The top-selling pop act in the US in 1965 was not the Beatles, not the Rolling Stones, not Elvis, Frank, or Liberace, but Herman’s Hermits. Make of that whatever you will, but if you were alive at that time, you will have the have ear-worm of I’m Henry VIII, I Am.
Not one of Peter Noone’s own compositions, of course. It was Harry Champion’s signature song (written by Fred Murray and R.P. Weston in 1910). He was also famous for light classics like “Any Old Iron” (see also David Jones before he was a Monkee, and Peter Sellers while he was a Goon).
He was one of those journalists who learned the craft on the job, and never mind about some fancy degree. He was a jock more than a scholar, a high school drop-out (there was a time when a high school diploma meant rather more in America than it does now), and despite his lack of credentials, managed to segue from minor league baseball into writing sports for the New York papers.
He also liked to draw. On a whim on a slow day, he did a nine panel cartoon showing some oddball sports (backward running contest) which hit a chord. It also hit the attentio0n of William Randolph Hearst who knew a good thing when he saw it. Thus was born Ripley’s Believe it or Not!. Continue reading →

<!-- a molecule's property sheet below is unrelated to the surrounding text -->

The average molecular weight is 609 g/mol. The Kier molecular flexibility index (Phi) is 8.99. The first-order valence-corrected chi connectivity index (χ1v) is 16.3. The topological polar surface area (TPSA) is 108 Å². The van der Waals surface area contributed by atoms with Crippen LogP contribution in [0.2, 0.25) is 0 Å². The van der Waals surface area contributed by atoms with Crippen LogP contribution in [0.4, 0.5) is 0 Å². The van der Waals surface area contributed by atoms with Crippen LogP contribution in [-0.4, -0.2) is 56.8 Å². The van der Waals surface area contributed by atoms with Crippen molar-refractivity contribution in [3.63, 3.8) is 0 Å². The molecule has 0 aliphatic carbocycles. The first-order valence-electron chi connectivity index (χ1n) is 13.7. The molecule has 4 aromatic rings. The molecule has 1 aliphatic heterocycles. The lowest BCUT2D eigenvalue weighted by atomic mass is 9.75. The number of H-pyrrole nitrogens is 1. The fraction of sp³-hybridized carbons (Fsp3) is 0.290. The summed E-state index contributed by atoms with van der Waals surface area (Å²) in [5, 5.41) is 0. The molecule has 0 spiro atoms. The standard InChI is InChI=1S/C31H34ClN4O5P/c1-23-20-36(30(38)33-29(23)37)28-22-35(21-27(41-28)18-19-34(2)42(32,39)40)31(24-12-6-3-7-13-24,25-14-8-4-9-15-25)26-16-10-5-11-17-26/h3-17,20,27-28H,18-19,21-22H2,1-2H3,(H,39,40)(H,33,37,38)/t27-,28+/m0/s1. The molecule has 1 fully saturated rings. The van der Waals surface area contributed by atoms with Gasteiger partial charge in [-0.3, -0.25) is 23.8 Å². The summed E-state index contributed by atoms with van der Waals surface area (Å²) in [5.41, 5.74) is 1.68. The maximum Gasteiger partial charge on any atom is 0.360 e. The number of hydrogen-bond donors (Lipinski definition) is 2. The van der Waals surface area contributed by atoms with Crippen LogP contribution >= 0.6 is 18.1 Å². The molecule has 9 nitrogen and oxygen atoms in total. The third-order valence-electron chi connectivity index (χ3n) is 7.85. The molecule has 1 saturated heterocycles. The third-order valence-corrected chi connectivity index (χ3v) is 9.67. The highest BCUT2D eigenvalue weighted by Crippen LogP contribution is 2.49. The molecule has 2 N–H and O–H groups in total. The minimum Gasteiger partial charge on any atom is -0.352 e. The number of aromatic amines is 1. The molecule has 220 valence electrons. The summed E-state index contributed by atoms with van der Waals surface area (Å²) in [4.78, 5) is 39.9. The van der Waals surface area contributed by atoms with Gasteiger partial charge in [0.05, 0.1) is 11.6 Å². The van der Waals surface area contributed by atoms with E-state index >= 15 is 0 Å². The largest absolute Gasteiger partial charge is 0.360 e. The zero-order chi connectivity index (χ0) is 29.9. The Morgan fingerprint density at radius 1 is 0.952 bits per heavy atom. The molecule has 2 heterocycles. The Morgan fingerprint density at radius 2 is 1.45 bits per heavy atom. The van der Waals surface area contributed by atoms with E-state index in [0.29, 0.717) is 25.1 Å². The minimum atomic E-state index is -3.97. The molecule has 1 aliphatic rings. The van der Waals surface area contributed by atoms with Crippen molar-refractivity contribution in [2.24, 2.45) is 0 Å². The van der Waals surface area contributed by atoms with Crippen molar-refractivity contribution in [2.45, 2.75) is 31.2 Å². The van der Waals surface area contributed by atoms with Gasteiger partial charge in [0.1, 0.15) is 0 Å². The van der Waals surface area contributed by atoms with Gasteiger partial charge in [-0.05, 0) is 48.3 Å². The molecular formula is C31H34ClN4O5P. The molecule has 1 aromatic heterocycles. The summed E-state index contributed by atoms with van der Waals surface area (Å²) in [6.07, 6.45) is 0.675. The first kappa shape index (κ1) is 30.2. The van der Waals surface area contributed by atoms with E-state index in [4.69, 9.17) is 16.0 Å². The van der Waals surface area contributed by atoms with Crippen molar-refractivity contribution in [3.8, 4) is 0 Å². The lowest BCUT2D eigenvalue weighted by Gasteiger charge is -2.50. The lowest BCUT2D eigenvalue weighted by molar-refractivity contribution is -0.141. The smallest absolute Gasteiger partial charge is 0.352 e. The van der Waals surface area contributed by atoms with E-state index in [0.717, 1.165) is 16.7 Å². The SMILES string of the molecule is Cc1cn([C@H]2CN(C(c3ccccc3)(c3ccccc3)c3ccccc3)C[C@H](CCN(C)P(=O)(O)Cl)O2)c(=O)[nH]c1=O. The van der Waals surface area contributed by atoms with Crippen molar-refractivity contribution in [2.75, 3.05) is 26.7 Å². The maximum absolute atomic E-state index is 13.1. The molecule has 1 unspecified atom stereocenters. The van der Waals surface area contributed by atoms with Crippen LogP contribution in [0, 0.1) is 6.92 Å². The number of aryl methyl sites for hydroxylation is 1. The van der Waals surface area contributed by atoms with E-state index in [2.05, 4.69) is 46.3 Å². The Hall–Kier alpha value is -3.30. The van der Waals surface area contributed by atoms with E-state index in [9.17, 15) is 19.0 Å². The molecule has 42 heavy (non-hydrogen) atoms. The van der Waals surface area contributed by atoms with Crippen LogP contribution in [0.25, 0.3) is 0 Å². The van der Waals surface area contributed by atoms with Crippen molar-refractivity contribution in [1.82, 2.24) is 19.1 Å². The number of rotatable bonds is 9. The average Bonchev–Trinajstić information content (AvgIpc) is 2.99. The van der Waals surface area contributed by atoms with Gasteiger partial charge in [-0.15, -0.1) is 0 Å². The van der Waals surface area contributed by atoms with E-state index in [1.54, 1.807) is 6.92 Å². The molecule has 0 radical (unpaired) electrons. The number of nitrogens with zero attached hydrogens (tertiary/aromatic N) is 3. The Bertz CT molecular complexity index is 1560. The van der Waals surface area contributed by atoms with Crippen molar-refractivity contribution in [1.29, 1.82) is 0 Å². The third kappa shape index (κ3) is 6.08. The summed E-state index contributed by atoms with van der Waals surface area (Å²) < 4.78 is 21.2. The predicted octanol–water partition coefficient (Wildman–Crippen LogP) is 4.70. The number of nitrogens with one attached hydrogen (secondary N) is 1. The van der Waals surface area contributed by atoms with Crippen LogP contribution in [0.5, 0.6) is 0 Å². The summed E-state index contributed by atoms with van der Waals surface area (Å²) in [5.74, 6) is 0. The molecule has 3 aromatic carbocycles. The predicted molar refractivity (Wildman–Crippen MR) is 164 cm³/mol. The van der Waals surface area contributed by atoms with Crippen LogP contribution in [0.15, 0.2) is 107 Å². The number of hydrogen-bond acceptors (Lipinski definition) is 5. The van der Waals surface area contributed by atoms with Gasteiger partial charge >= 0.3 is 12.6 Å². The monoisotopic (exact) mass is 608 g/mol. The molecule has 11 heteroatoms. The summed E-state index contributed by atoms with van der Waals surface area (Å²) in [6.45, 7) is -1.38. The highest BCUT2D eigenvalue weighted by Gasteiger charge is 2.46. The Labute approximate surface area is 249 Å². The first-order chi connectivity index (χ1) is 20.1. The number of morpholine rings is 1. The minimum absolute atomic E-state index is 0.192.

Cineasts may remember the film Stage Beauty all about Nell Gwynne convincing Charles II to keep Edward Kynaston from playing female roles that could be better served by first female actress Margaret Hewes (1645-1719).
Behind the times as usual. By the time Ms Hewes was born, the Italians had already buried and praised Isabella Andreini, as one of the finest exponents of Commedia dell’Arte.
Rather modern in concept, was Commedia dell’Arte, performance art by stock characters – Pulcinello, Arlecchino – often with stock masks (a throwback to Roman stage craft) and very loose scripts if scripts there were at all. Think An Evening At The Improv, with a touch of audience participation. You had to be quick to take on that kind of job. Continue reading →
Sentimental Americans like to point to Harriet Beecher Stowe as the conscience of the abolitionist movement. The little lady who started the Civil War, as Lincoln put it.
What about the Russians? The serf system, effectively slavery, was something a parallel. Of course the gentry were fine with it, the church was okay with it (they had a whole lot of land and the souls that went with it – yet the whole thing was outlawed in 1861, two years before the Emancipation Proclamation, four years before the Thirteenth Amendment.
Another case of cherchez la femme, it is said, in this case, not a novelist, but a singer, a diva even, Praskovia Kovalyova. Continue reading →
America really has degenerated as a breeding ground for Class A scoundrels. Bernie Madoff? Ken Lay? Charles Keating? Small men in both ethics and actions, but mostly in their lack of style. Put them up against a Wilson Mizner and they shrink to the D list specimens they are.